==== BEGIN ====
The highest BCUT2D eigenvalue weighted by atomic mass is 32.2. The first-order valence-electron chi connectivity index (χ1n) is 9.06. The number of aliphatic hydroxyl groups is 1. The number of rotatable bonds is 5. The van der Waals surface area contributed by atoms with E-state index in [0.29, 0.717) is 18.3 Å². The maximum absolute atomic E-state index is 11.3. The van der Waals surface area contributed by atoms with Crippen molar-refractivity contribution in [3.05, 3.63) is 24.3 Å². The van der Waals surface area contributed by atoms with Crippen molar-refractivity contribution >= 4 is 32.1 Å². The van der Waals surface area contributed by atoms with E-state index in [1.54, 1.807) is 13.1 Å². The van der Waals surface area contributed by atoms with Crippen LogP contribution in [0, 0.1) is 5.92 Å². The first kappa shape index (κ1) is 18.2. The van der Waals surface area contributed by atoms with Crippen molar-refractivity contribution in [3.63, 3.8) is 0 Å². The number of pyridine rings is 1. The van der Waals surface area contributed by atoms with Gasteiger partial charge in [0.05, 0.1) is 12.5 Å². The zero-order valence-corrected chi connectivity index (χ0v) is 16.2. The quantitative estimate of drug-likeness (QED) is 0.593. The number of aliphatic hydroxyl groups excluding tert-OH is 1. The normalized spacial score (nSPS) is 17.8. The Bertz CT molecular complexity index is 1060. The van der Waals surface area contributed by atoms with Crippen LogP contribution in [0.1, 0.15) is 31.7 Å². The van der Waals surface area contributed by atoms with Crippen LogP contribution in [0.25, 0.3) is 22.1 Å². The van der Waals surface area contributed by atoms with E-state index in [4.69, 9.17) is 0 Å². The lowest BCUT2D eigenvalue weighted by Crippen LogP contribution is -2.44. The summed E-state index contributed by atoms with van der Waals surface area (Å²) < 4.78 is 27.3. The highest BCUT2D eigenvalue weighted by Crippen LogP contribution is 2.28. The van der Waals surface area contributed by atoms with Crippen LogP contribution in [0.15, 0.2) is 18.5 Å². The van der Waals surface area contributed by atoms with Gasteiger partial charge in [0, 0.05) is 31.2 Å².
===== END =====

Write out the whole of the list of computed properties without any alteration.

The highest BCUT2D eigenvalue weighted by atomic mass is 32.2. The first-order valence-electron chi connectivity index (χ1n) is 9.06. The number of aliphatic hydroxyl groups is 1. The number of rotatable bonds is 5. The van der Waals surface area contributed by atoms with E-state index in [0.29, 0.717) is 18.3 Å². The maximum absolute atomic E-state index is 11.3. The van der Waals surface area contributed by atoms with Crippen molar-refractivity contribution in [3.05, 3.63) is 24.3 Å². The van der Waals surface area contributed by atoms with Crippen molar-refractivity contribution >= 4 is 32.1 Å². The van der Waals surface area contributed by atoms with E-state index in [1.54, 1.807) is 13.1 Å². The van der Waals surface area contributed by atoms with Crippen LogP contribution in [0, 0.1) is 5.92 Å². The first kappa shape index (κ1) is 18.2. The van der Waals surface area contributed by atoms with Crippen molar-refractivity contribution in [3.63, 3.8) is 0 Å². The number of pyridine rings is 1. The van der Waals surface area contributed by atoms with Gasteiger partial charge in [0.05, 0.1) is 12.5 Å². The zero-order valence-corrected chi connectivity index (χ0v) is 16.2. The quantitative estimate of drug-likeness (QED) is 0.593. The number of aliphatic hydroxyl groups excluding tert-OH is 1. The normalized spacial score (nSPS) is 17.8. The Bertz CT molecular complexity index is 1060. The van der Waals surface area contributed by atoms with Crippen LogP contribution in [0.1, 0.15) is 31.7 Å². The van der Waals surface area contributed by atoms with Crippen LogP contribution in [0.25, 0.3) is 22.1 Å². The van der Waals surface area contributed by atoms with E-state index in [4.69, 9.17) is 0 Å². The lowest BCUT2D eigenvalue weighted by Crippen LogP contribution is -2.44. The summed E-state index contributed by atoms with van der Waals surface area (Å²) < 4.78 is 27.3. The highest BCUT2D eigenvalue weighted by Crippen LogP contribution is 2.28. The van der Waals surface area contributed by atoms with Crippen LogP contribution in [0.15, 0.2) is 18.5 Å². The van der Waals surface area contributed by atoms with Gasteiger partial charge in [0, 0.05) is 31.2 Å².